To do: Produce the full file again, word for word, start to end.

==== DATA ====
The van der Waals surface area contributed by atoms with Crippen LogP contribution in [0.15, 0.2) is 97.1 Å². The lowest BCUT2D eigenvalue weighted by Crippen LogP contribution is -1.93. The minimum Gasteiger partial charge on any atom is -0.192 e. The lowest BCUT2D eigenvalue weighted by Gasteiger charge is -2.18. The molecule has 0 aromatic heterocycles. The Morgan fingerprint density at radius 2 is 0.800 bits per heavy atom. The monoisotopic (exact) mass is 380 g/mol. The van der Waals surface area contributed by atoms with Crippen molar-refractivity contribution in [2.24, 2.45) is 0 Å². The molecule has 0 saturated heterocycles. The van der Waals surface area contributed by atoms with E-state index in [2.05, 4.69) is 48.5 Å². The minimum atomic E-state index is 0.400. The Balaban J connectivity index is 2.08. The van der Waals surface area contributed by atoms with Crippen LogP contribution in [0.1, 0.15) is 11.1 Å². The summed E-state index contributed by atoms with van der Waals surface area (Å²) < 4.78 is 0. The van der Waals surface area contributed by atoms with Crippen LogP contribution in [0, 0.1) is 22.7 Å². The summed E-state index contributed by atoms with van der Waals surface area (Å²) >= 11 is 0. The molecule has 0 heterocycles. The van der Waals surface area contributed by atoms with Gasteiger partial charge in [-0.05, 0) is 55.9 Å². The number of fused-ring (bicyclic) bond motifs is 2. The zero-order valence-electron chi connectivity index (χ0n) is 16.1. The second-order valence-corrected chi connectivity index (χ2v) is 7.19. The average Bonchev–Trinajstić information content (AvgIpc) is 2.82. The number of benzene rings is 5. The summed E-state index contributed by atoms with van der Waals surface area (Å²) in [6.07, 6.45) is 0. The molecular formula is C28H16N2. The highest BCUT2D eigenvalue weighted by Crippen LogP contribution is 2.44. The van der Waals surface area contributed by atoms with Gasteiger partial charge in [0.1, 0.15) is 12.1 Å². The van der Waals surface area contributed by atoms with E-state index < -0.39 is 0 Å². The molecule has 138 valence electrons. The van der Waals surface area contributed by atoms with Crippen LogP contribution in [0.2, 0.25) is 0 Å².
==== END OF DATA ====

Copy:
The van der Waals surface area contributed by atoms with Crippen LogP contribution in [0.15, 0.2) is 97.1 Å². The lowest BCUT2D eigenvalue weighted by Crippen LogP contribution is -1.93. The minimum Gasteiger partial charge on any atom is -0.192 e. The lowest BCUT2D eigenvalue weighted by Gasteiger charge is -2.18. The molecule has 0 aromatic heterocycles. The Morgan fingerprint density at radius 2 is 0.800 bits per heavy atom. The monoisotopic (exact) mass is 380 g/mol. The van der Waals surface area contributed by atoms with Crippen molar-refractivity contribution in [2.24, 2.45) is 0 Å². The molecule has 0 saturated heterocycles. The van der Waals surface area contributed by atoms with E-state index in [2.05, 4.69) is 48.5 Å². The minimum atomic E-state index is 0.400. The Balaban J connectivity index is 2.08. The van der Waals surface area contributed by atoms with Crippen LogP contribution in [0.1, 0.15) is 11.1 Å². The summed E-state index contributed by atoms with van der Waals surface area (Å²) < 4.78 is 0. The van der Waals surface area contributed by atoms with Crippen LogP contribution in [0, 0.1) is 22.7 Å². The summed E-state index contributed by atoms with van der Waals surface area (Å²) >= 11 is 0. The molecule has 0 heterocycles. The van der Waals surface area contributed by atoms with Gasteiger partial charge in [-0.05, 0) is 55.9 Å². The number of fused-ring (bicyclic) bond motifs is 2. The zero-order valence-electron chi connectivity index (χ0n) is 16.1. The second-order valence-corrected chi connectivity index (χ2v) is 7.19. The average Bonchev–Trinajstić information content (AvgIpc) is 2.82. The number of benzene rings is 5. The summed E-state index contributed by atoms with van der Waals surface area (Å²) in [6.07, 6.45) is 0. The molecular formula is C28H16N2. The highest BCUT2D eigenvalue weighted by Crippen LogP contribution is 2.44. The van der Waals surface area contributed by atoms with Gasteiger partial charge in [0.1, 0.15) is 12.1 Å². The van der Waals surface area contributed by atoms with E-state index < -0.39 is 0 Å². The molecule has 138 valence electrons. The van der Waals surface area contributed by atoms with Crippen LogP contribution in [0.2, 0.25) is 0 Å².